YOU ARE HERE: LAT HomeCollections

Mark Heisler / ON THE NBA

Their Day on Court

As camps open, Bryant case threatens to obscure Laker, and NBA, seasons

September 28, 2003|Mark Heisler

And so whatever it is to be begins.

For the Lakers, it was so recently the best of times. Now for one of them, it's the worst of times, and for everyone else, the weirdest of times as NBA camps open this week.

This is usually the happiest time of year, filled with optimistic projections, however delusional some may be. The New York Knicks will say they're contenders. The Portland Trail Blazers will say they've reformed. Clipper players who signed offer sheets with other teams and were reeled back in will say they're happy to be back.

Not that there could be any confusion about the actual balance of power, which still has the Lakers on one hand and everyone else on the other.

Recent NBA seasons have been all about Laker triumphs and soap operas. The only thing worse than their domination was not having them around after last spring's pratfall, with Finals TV ratings, which had fallen 40% since the halcyon 1990s, dropping 40% for the San Antonio-New Jersey series.

So it was to be again, only more so. Fear and loathing hit new heights as Karl Malone and Gary Payton signed up to form -- on paper -- the greatest starting lineup in the game's history.

"You always try to keep up with the Joneses and try to win in this league," said New Jersey assistant coach Lawrence Frank, "but it's hard to keep up with that."

That, however, was before Kobe Bryant's arrest on a sexual assault charge, which added something new and dire to the mix. No one is sure how things will play out, except that whatever happens, it'll be big.

Normally, a small local press corps accompanies the Lakers to Hawaii, with national outlets picking them up when they return to the mainland, saving the cost of a tropical boondoggle with the baseball playoffs and the NFL and college football crowding everything else out, anyway.

This season, a press corps approaching 100 is en route to Honolulu, including crews from CNN, Fox Sports, NBC News and the syndicated shows "Extra" and "Inside Edition."

They're the ones the Lakers know about. Yet to surface are such wild cards as "Celebrity Justice" and the National Enquirer, whose woman in Eagle, Colo., was tape-recorded offering $12,500 for the story of one of the complainant's girlfriends.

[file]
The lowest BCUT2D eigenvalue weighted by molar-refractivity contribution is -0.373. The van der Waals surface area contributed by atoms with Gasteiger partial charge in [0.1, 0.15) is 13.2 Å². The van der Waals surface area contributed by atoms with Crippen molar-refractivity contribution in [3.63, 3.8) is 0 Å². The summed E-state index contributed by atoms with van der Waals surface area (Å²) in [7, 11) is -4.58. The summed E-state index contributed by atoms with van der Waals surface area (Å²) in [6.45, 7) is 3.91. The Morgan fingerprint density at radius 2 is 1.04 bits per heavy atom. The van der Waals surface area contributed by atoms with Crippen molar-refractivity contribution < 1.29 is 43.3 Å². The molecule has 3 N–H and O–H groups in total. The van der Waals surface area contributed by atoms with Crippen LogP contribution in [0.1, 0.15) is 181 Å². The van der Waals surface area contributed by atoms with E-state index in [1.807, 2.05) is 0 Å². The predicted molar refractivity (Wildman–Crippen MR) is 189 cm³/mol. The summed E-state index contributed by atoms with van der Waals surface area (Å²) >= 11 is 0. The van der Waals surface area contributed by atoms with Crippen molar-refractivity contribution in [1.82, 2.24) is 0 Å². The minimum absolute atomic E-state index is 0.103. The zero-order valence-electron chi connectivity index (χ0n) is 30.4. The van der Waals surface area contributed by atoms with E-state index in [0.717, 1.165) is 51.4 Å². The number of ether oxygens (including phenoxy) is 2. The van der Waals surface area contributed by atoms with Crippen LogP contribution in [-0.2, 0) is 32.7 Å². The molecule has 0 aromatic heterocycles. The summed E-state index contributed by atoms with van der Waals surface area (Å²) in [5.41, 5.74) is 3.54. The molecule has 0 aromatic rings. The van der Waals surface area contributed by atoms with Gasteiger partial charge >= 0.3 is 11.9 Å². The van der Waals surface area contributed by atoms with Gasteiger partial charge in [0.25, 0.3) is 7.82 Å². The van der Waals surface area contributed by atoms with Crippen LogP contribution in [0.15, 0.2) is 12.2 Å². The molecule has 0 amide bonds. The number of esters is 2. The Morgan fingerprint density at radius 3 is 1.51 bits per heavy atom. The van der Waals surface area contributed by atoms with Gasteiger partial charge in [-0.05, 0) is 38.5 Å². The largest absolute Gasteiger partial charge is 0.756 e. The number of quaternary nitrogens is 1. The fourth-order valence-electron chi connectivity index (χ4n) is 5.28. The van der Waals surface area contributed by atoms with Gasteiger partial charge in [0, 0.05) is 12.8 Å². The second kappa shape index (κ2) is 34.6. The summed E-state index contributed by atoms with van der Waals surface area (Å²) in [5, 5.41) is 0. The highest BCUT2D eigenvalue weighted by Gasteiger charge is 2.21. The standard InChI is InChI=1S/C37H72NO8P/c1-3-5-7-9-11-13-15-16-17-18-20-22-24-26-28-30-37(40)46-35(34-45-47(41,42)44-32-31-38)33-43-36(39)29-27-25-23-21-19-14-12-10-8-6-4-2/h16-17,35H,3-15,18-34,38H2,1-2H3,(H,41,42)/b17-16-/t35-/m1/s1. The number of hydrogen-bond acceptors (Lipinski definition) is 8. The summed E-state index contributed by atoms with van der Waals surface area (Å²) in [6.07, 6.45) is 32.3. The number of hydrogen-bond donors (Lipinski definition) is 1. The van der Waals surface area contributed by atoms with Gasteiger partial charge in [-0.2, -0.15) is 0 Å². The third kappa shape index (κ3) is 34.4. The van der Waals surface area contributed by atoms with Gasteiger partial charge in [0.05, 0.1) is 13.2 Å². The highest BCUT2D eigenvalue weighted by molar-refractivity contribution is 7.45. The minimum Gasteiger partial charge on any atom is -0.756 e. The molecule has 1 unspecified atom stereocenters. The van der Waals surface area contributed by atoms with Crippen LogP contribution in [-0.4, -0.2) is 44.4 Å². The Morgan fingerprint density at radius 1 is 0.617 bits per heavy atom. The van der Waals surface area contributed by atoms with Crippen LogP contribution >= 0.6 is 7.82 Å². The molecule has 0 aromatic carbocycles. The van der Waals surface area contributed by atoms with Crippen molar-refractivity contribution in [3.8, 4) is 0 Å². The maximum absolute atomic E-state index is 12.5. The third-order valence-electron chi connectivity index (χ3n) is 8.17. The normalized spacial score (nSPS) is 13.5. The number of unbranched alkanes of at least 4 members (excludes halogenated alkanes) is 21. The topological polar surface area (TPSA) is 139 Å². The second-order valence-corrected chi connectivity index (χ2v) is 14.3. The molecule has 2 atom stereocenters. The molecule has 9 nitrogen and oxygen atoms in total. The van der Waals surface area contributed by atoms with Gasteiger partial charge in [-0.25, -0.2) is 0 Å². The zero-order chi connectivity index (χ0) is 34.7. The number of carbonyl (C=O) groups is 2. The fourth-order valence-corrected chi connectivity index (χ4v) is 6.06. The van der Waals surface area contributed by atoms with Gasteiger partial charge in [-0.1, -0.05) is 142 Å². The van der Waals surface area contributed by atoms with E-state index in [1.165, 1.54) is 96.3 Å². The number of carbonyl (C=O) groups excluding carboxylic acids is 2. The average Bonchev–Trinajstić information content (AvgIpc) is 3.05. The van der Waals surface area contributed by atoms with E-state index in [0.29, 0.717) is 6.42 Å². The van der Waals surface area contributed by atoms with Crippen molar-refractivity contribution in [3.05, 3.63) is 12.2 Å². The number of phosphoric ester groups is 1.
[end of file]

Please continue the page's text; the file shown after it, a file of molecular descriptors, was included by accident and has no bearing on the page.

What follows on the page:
Laker press policy, formulated with league officials, is not to credential the nontraditional outlets, such as supermarket tabloids. Of course, with so many other news organizations suing for access, more legal action is possible.

Bryant says he intends to speak as he normally would -- probably starting when the veterans report Friday -- but won't discuss his case or personal issues. The team says Coach Phil Jackson and the players will follow the same guidelines.

This represents the Lakers' desire to protect Bryant and themselves. Whether that, or anything, works, of course, is the question.

Jackson is familiar with problems like these, having managed to keep everyone chilled out amid the chaos in Chicago when Michael Jordan was like one of the Beatles and Dennis Rodman put on wedding dresses. Of course, not even the What, Me Worry? Kid ever faced a distraction of this magnitude.

Jackson likes to quote

Rudyard Kipling -- "The strength of the Pack is the Wolf, and the strength of the Wolf is the Pack" -- to suggest the team's role in nurturing its members, even men as peculiar as Jordan and Rodman.

"Kobe's always been that lobo," Jackson says. "He's come in and been part of this team at various times during the course of his career, but it's never been entirely. Now, it's [going to be] kind of like an identification, as to how much he's going to rely on his team at this point."

This year, the psychodrama comes first. How is this situation affecting Bryant's life, his head and, oh yes, his game and their season?

Sports coverage is the original reality programming. It's dramatic, seems important and, unlike the news, which is about life as opposed to games, there are no serious consequences for losing, such as getting locked up.

This is the season when the NBA crosses over, with more reality than anyone bargained for.


Officially, at least, the story won't overshadow this season.

"I think our fans understand that allegations get made and trials get held," Commissioner David Stern said a few days ago in his Manhattan office. "I don't think they will have a significant impact on the season.

"Obviously, it would be better if the allegations hadn't been made and the court appearances and trials weren't scheduled. I can't say it focuses people on basketball in a constructive way, but I think the overwhelming activity of the summer is the focus on Cleveland and LeBron James, on qualifying for the Olympics, on Denver and its turnaround, on the signings the Lakers have done. There's very much a basketball buzz that's still about."

Los Angeles Times Articles